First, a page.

Tuesday, March 25, 2003

Anonymity suits UK's opponent


Wisconsin likes being under radar

By Neil Schmidt
The Cincinnati Enquirer

It's a feel-good story one would almost feel compelled - since it's Wisconsin - to call "cheesy:"

Guy spends his whole career coaching in Wisconsin. Takes over at the big state school. Wins a surprise Big 10 title in his first season with a short-handed squad, then repeats the feat in his second year. Does it with three starters - and 10 players overall - from Wisconsin.

Yet it has happened for Bo Ryan and the Badgers.

"What I like is how people have responded and how appreciative they are of the way the guys play," Ryan said. "It's all good for the state of Wisconsin, and we ought to enjoy it while it lasts."

That's not because his Badgers (24-7), a double-digit underdog to top-ranked Kentucky (31-3) in Thursday's Midwest Regional semifinal, expect to lay down for the Wildcats.

On the contrary, this team possesses enough skill and acumen to keep UK's coaches on edge.

Raise your hand if you knew Ryan has the highest career winning percentage (.776, 426-123) of any active Division I coach with at least 15 years' experience. Keep it raised if you knew Wisconsin has won more NCAA Tournament games the past four years, seven, than all but five schools: Maryland (13), Duke (12), Michigan State (12), Arizona (9) and Kansas (9).

Raise it if you knew all five Badger starters average double figures in scoring. Again if you knew Wisconsin ranks second in the country in fewest turnovers per game (10.3). And again for UW allowing opponents just 12.3 free-throw attempts per game, fewest in the nation. And for ranking fourth in the country in scoring defense, allowing just 59.2 points per game.

"They have a lot of good weapons," UK coach Tubby Smith said. "They like to spread the ball and find mismatches."

When Wisconsin reached the Final Four in 2000 as a No. 8 seed, it seemed a shocking aberration. It wouldn't now.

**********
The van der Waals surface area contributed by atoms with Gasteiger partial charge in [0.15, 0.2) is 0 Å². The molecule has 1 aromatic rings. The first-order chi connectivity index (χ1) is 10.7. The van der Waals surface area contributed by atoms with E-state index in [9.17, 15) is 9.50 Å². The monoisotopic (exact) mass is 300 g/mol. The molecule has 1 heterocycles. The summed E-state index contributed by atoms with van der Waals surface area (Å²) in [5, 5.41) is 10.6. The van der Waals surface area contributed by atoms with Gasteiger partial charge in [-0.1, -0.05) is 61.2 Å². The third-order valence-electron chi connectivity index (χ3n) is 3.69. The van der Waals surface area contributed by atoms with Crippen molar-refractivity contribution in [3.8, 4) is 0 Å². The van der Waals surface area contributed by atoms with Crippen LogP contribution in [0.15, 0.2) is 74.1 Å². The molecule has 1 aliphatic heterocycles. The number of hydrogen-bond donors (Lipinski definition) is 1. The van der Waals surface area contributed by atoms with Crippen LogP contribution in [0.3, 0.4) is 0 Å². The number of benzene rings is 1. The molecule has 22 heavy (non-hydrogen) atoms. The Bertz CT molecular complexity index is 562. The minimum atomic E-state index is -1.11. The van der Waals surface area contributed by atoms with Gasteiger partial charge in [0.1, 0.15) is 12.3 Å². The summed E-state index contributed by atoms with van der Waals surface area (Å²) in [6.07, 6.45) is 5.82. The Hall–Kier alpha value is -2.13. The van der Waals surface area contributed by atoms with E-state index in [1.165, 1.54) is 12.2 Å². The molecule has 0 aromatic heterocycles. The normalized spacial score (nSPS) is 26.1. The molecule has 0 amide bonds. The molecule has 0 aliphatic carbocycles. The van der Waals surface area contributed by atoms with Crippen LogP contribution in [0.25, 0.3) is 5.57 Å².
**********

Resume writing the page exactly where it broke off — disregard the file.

UW has been to five consecutive NCAA Tournaments, after never previously having been twice in a row. It has won a school-record 24 games this season, and its 95 victories the past five years constitutes the winningest period in school history.

Add to it that the Badgers' back-to-back Big 10 titles marked the first time they'd done that since 1923-24. And that their comeback from a 13-point deficit with 3:36 remaining Saturday against Tulsa, capped by Freddie Owens' game-winning 3-pointer with one second left, was the greatest comeback in school history.

"There is a belief among the guys, a never-say-die attitude," senior guard Kirk Penney said.

Penney, a two-time first team all-Big 10 honoree, is this team's only household name. The New Zealand native averages 16.1 points, 6.0 rebounds and 3.1 assists.

Wisconsin plays a four-guard offense, with only 6-foot-8 forward Mike Wilkinson standing taller than 6-5. It prefers a slower tempo, though its average of 70.7 points per game is actually its highest in nine years.

"In the two years here, we have not held the ball," Ryan said. "It is just what you need to do to get a good shot."

Ryan began his coaching career as a UW assistant. His first game, in fact, was at the opening of Rupp Arena on Nov. 27, 1976. UK won 72-64, and the teams haven't met since.

After eight seasons, Ryan took the top spot at Division III UW-Platteville and won four national championships in 15 years.

He then spent two seasons at UW-Milwaukee before taking over at UW.

Last season, with just 10 scholarship players, he tied for the league title. This winter, UW won it outright for the first time since 1947.

"To say that two conference championships wasn't further ahead than what anybody expected . . . those were our goals," Ryan said. "Everything past that is, 'OK, let's go for the ride (in the NCAAs).'  "




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